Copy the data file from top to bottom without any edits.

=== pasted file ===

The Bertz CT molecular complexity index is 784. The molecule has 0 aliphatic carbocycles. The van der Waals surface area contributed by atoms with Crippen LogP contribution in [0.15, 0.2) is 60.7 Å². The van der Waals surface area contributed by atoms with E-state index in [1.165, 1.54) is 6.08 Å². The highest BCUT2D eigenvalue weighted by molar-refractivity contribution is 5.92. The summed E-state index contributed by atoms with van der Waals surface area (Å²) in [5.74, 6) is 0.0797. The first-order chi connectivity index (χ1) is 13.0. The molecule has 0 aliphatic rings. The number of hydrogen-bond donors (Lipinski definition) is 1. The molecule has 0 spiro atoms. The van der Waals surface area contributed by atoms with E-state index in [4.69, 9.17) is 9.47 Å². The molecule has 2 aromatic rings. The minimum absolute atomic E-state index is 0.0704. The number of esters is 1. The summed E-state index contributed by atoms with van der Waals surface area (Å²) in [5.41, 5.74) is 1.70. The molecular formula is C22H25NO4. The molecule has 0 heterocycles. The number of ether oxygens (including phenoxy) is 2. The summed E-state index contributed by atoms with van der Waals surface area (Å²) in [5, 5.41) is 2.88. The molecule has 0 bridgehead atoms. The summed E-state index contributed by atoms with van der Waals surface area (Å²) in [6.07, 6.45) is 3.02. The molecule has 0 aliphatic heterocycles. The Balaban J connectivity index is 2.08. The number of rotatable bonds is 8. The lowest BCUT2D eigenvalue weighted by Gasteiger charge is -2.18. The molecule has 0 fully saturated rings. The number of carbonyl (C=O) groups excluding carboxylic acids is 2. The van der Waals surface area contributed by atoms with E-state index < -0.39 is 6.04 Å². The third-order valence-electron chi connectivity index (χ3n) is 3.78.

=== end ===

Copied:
The Bertz CT molecular complexity index is 784. The molecule has 0 aliphatic carbocycles. The van der Waals surface area contributed by atoms with Crippen LogP contribution in [0.15, 0.2) is 60.7 Å². The van der Waals surface area contributed by atoms with E-state index in [1.165, 1.54) is 6.08 Å². The highest BCUT2D eigenvalue weighted by molar-refractivity contribution is 5.92. The summed E-state index contributed by atoms with van der Waals surface area (Å²) in [5.74, 6) is 0.0797. The first-order chi connectivity index (χ1) is 13.0. The molecule has 0 aliphatic rings. The number of hydrogen-bond donors (Lipinski definition) is 1. The molecule has 0 spiro atoms. The van der Waals surface area contributed by atoms with E-state index in [4.69, 9.17) is 9.47 Å². The molecule has 2 aromatic rings. The minimum absolute atomic E-state index is 0.0704. The number of esters is 1. The summed E-state index contributed by atoms with van der Waals surface area (Å²) in [5.41, 5.74) is 1.70. The molecular formula is C22H25NO4. The molecule has 0 heterocycles. The number of ether oxygens (including phenoxy) is 2. The summed E-state index contributed by atoms with van der Waals surface area (Å²) in [5, 5.41) is 2.88. The molecule has 0 bridgehead atoms. The summed E-state index contributed by atoms with van der Waals surface area (Å²) in [6.07, 6.45) is 3.02. The molecule has 0 aliphatic heterocycles. The Balaban J connectivity index is 2.08. The number of rotatable bonds is 8. The lowest BCUT2D eigenvalue weighted by Gasteiger charge is -2.18. The molecule has 0 fully saturated rings. The number of carbonyl (C=O) groups excluding carboxylic acids is 2. The van der Waals surface area contributed by atoms with E-state index < -0.39 is 6.04 Å². The third-order valence-electron chi connectivity index (χ3n) is 3.78.